Tinomuda Chakanyuka, Sunday News Senior Reporter
THE Government has said the majority of schools in the country are less likely to increase school fees for the first term which begins next week as it has not received any application for the 2017 fees review yet.
Schools will open for the first term on 10 January.
Stakeholders in the education sector have also said there was no justification in schools increasing fees as it would only serve to burden the parents.
According to the Ministry of Primary and Secondary Education, no school had applied for authority to increase school fees, as at 30 December 2016.
The Government policy requires all schools to first seek authority from the parent ministry before making any school fee adjustments.
Normally schools announce fees increases at the close of each term for returning pupils, while new pupils get the fees structures upon being enrolled.
With no school yet to apply for permission to increase school fees, nine days before schools open, observers said it was an indication that there may be no school fees increases for the first term of 2017. Permanent Secretary in the Ministry of Primary and Secondary Education Dr Sylvia Utete-Masango confirmed that her office was yet to receive any application for fee increases from schools.
She, however, said it might still be premature to rule out fees increases, as some schools may still apply for authority to increase fees after the festive period.
“We haven’t received any applications yet. It may still be premature so say schools won’t apply. Maybe after the holidays the applications will start coming through.
“Some schools may have projects that they are pursuing and may thus need to adjust fees to fund those projects. The procedure is that they must give justification for the proposed increase and if we are satisfied we approve,” she said.
Zimbabwe Schools Development Associations/Committees secretary General Mr Everisto Jongwe said the fact that no application for fees increases had been made to the ministry yet was indication that there might be no fees increases going into the first term of the year. He said while schools were not coping and needed more funds, the prevailing economic conditions did not warrant any fees adjustment as it would further burden parents.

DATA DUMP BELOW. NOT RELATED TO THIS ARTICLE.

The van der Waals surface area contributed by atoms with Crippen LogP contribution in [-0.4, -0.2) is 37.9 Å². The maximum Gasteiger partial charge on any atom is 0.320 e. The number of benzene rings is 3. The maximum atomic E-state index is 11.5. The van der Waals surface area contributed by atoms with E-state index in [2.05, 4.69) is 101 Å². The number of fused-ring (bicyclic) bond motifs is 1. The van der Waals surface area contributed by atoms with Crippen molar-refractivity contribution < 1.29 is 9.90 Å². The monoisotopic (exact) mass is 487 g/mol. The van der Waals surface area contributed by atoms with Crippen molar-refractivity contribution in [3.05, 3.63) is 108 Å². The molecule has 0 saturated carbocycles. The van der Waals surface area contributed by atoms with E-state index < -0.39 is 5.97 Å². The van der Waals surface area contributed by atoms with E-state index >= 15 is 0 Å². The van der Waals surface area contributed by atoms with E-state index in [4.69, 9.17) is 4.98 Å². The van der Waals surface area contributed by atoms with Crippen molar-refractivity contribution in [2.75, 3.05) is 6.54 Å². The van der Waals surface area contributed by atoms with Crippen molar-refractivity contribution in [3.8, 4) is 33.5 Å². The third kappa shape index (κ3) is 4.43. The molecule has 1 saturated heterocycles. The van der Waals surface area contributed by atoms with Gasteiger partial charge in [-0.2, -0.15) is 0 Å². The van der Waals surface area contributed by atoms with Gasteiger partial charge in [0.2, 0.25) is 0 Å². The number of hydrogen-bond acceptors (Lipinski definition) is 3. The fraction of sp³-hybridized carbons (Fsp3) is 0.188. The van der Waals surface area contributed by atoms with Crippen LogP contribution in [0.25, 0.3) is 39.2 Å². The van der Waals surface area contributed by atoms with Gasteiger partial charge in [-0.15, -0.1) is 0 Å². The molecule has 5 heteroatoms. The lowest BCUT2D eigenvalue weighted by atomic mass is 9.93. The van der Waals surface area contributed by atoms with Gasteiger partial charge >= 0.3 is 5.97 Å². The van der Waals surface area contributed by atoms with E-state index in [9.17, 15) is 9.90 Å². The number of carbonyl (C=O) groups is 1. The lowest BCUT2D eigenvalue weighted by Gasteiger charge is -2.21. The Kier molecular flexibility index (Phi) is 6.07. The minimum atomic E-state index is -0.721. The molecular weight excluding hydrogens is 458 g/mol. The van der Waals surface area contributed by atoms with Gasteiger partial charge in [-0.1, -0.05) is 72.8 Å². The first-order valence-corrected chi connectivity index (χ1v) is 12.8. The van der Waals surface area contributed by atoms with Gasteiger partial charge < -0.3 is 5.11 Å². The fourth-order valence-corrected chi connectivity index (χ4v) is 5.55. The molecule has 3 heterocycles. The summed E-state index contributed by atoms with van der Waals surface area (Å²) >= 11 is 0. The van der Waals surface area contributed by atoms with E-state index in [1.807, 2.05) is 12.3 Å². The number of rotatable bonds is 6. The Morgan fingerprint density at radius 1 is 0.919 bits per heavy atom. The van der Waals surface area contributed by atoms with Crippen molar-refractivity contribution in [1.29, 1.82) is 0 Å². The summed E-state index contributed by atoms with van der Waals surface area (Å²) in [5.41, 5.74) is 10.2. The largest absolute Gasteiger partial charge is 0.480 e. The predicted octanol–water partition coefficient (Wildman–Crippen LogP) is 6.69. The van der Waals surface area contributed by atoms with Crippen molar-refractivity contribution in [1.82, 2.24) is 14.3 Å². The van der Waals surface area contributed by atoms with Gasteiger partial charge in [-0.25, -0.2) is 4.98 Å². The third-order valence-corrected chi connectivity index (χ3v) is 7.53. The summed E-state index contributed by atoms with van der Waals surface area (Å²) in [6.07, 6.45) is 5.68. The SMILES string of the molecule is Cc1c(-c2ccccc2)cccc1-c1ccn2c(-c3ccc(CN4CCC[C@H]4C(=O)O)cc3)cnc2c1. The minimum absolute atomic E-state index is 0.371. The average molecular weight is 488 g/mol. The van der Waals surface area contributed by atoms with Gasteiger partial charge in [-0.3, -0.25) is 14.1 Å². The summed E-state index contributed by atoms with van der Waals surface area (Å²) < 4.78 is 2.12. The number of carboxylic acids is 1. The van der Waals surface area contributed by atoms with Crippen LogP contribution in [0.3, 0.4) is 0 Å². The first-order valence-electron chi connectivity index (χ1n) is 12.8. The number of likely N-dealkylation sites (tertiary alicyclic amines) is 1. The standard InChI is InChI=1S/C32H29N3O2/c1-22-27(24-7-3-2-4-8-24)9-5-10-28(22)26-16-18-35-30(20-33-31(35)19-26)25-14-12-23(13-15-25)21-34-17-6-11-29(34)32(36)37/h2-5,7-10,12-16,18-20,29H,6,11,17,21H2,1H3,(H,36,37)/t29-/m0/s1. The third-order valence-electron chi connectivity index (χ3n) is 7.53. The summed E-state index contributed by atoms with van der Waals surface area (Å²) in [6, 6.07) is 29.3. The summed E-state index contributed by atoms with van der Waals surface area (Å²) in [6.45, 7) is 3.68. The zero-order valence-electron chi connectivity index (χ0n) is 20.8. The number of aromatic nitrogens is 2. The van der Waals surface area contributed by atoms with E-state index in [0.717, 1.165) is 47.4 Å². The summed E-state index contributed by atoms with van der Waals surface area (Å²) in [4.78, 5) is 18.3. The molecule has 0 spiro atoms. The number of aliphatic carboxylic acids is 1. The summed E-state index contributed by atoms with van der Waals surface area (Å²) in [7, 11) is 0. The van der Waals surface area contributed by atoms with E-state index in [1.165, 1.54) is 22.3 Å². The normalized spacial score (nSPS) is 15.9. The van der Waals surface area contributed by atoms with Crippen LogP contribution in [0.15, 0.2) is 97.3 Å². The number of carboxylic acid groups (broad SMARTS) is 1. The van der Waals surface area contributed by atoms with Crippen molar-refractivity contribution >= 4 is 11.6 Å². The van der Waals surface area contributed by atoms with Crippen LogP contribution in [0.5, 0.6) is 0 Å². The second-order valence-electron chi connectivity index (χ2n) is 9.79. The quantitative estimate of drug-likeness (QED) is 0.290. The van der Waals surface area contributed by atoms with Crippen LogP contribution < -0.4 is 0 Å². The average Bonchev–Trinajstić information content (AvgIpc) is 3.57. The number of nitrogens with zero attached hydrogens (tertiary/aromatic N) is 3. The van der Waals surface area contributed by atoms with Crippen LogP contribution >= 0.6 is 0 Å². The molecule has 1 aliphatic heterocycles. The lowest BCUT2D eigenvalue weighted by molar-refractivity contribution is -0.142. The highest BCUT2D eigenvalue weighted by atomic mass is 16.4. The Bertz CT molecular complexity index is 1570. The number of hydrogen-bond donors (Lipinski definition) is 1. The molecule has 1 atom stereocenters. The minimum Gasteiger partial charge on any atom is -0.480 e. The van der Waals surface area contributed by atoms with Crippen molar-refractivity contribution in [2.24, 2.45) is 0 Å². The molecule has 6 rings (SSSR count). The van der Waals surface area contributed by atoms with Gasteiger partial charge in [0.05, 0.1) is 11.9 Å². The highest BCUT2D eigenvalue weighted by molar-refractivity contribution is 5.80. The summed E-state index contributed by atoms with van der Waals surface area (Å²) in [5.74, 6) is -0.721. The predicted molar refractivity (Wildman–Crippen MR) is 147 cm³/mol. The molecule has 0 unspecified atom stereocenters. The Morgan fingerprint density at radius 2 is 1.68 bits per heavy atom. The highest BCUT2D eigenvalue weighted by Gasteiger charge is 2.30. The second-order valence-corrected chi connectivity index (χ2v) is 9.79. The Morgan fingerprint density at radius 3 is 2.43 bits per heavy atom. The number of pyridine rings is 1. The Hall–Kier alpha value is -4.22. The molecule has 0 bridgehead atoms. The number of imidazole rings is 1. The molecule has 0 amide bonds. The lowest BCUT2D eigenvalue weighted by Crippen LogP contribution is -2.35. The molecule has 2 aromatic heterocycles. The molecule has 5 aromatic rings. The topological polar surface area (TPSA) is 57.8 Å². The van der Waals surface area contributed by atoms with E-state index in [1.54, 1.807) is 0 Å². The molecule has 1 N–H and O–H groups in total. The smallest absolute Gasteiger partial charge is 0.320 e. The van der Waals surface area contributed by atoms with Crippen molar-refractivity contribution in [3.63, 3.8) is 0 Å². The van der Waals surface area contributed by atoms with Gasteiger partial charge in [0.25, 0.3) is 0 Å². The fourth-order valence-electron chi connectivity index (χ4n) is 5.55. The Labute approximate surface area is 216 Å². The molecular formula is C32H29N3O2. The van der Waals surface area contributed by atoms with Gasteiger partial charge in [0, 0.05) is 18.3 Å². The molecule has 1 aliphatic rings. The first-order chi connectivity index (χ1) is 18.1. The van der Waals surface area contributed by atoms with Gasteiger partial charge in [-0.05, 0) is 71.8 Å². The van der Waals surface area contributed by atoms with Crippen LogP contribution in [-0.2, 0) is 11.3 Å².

“I agree with the observation that there may not be any fees increases this coming term.
“It’s highly likely that schools will not increase fees, not because the school are coping themselves but the state of our economy does not warrant any fees increase,” he said.
Added Mr Jongwe, “Parents have not had any increases on their income and if anything their incomes are shrinking, thus no parent is likely to endorse any fees increase”.
Zimbabwe Teachers Association (Zimta) chief executive officer Mr Sifiso Ndlovu said there should not be any fees increases in the coming term.
He, however, said if there were any schools that intend to increase fees, they should do so procedurally.
“Economic indications in 2016 are that people are finding it difficult to survive. So I believe that every aspect of the economy should be kept where it was, price wise, to avoid an upsurge of prices.
There is no justification to increase fees and I support a price freezes as the most tenable situation,” he said.
Mr Ndlovu added, “Schools should be sanctioned by Government first before they increase fees.
“There shouldn’t be anyone who increases fees against the law and we encourage our teachers to abide by the laws,” he said.
The Government has been on record warning schools against unilaterally increasing fees without being sanctioned by authorities.
It has also become a tradition that hordes of pupils lose valuable learning time at the start of each term after being turned away for non-payment of school fees, particularly those in private and boarding institutions.
The Government has also warned schools against turning away pupils for non-payment of school fees.